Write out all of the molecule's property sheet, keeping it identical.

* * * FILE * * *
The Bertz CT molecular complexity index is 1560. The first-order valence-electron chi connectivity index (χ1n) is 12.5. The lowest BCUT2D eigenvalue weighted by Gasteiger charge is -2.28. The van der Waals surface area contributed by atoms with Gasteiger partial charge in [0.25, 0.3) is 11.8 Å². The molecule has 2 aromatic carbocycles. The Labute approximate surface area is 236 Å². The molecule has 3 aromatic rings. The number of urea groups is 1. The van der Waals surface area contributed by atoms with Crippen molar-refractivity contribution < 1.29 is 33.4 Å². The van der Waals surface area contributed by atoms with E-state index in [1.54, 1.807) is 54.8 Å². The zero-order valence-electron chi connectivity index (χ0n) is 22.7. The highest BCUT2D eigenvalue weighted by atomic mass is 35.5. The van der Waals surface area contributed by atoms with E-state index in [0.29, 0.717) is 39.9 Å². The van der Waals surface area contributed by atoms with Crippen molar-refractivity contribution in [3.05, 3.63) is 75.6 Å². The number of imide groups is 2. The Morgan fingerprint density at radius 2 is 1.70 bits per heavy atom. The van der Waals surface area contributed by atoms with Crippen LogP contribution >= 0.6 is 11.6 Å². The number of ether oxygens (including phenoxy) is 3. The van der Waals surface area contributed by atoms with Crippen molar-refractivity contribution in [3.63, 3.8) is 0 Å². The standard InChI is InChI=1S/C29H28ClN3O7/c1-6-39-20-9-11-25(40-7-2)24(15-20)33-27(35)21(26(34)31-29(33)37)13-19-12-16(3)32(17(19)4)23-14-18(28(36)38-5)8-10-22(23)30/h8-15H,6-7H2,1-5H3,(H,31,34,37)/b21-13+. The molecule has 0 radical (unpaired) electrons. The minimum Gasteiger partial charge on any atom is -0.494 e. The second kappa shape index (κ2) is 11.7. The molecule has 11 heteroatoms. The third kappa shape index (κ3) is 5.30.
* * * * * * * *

The Bertz CT molecular complexity index is 1560. The first-order valence-electron chi connectivity index (χ1n) is 12.5. The lowest BCUT2D eigenvalue weighted by Gasteiger charge is -2.28. The van der Waals surface area contributed by atoms with Gasteiger partial charge in [0.25, 0.3) is 11.8 Å². The molecule has 2 aromatic carbocycles. The Labute approximate surface area is 236 Å². The molecule has 3 aromatic rings. The number of urea groups is 1. The van der Waals surface area contributed by atoms with Crippen molar-refractivity contribution < 1.29 is 33.4 Å². The van der Waals surface area contributed by atoms with E-state index in [1.54, 1.807) is 54.8 Å². The zero-order valence-electron chi connectivity index (χ0n) is 22.7. The highest BCUT2D eigenvalue weighted by atomic mass is 35.5. The van der Waals surface area contributed by atoms with E-state index in [0.29, 0.717) is 39.9 Å². The van der Waals surface area contributed by atoms with Crippen molar-refractivity contribution in [3.05, 3.63) is 75.6 Å². The number of imide groups is 2. The Morgan fingerprint density at radius 2 is 1.70 bits per heavy atom. The van der Waals surface area contributed by atoms with Crippen LogP contribution >= 0.6 is 11.6 Å². The number of ether oxygens (including phenoxy) is 3. The van der Waals surface area contributed by atoms with Crippen molar-refractivity contribution in [3.63, 3.8) is 0 Å². The standard InChI is InChI=1S/C29H28ClN3O7/c1-6-39-20-9-11-25(40-7-2)24(15-20)33-27(35)21(26(34)31-29(33)37)13-19-12-16(3)32(17(19)4)23-14-18(28(36)38-5)8-10-22(23)30/h8-15H,6-7H2,1-5H3,(H,31,34,37)/b21-13+. The molecule has 0 radical (unpaired) electrons. The minimum Gasteiger partial charge on any atom is -0.494 e. The second kappa shape index (κ2) is 11.7. The molecule has 11 heteroatoms. The third kappa shape index (κ3) is 5.30.